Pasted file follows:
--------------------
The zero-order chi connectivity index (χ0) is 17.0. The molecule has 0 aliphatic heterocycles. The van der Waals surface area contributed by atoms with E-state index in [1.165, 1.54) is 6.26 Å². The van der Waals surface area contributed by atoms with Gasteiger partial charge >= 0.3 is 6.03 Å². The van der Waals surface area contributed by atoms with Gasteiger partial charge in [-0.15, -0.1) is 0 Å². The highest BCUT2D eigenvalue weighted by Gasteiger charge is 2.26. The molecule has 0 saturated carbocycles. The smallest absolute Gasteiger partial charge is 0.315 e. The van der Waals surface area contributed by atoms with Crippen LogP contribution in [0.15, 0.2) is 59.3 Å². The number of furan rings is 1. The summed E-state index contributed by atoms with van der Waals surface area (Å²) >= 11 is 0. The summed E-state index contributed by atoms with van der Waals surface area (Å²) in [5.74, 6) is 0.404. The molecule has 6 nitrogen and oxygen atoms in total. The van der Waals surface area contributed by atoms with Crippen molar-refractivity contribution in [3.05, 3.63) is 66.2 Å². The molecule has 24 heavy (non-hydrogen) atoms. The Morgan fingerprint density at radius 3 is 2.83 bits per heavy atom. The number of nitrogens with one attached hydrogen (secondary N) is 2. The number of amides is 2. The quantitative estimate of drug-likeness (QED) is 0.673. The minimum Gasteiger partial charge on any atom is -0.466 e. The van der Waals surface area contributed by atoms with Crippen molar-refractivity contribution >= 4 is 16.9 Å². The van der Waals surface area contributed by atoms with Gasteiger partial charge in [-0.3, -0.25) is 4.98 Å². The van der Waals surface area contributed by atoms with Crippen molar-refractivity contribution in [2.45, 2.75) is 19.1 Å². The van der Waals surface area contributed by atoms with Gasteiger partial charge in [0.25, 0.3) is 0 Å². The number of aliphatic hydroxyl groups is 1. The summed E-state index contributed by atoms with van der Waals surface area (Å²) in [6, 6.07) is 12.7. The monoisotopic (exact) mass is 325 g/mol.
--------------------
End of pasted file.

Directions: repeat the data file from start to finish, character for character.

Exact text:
The zero-order chi connectivity index (χ0) is 17.0. The molecule has 0 aliphatic heterocycles. The van der Waals surface area contributed by atoms with E-state index in [1.165, 1.54) is 6.26 Å². The van der Waals surface area contributed by atoms with Gasteiger partial charge >= 0.3 is 6.03 Å². The van der Waals surface area contributed by atoms with Gasteiger partial charge in [-0.15, -0.1) is 0 Å². The highest BCUT2D eigenvalue weighted by Gasteiger charge is 2.26. The molecule has 0 saturated carbocycles. The smallest absolute Gasteiger partial charge is 0.315 e. The van der Waals surface area contributed by atoms with Crippen LogP contribution in [0.15, 0.2) is 59.3 Å². The number of furan rings is 1. The summed E-state index contributed by atoms with van der Waals surface area (Å²) >= 11 is 0. The summed E-state index contributed by atoms with van der Waals surface area (Å²) in [5.74, 6) is 0.404. The molecule has 6 nitrogen and oxygen atoms in total. The van der Waals surface area contributed by atoms with Crippen molar-refractivity contribution in [3.05, 3.63) is 66.2 Å². The molecule has 24 heavy (non-hydrogen) atoms. The Morgan fingerprint density at radius 3 is 2.83 bits per heavy atom. The number of nitrogens with one attached hydrogen (secondary N) is 2. The number of amides is 2. The quantitative estimate of drug-likeness (QED) is 0.673. The minimum Gasteiger partial charge on any atom is -0.466 e. The van der Waals surface area contributed by atoms with Crippen molar-refractivity contribution >= 4 is 16.9 Å². The van der Waals surface area contributed by atoms with Gasteiger partial charge in [-0.3, -0.25) is 4.98 Å². The van der Waals surface area contributed by atoms with Crippen molar-refractivity contribution in [2.45, 2.75) is 19.1 Å². The van der Waals surface area contributed by atoms with Gasteiger partial charge in [0.25, 0.3) is 0 Å². The number of aliphatic hydroxyl groups is 1. The summed E-state index contributed by atoms with van der Waals surface area (Å²) in [6, 6.07) is 12.7. The monoisotopic (exact) mass is 325 g/mol.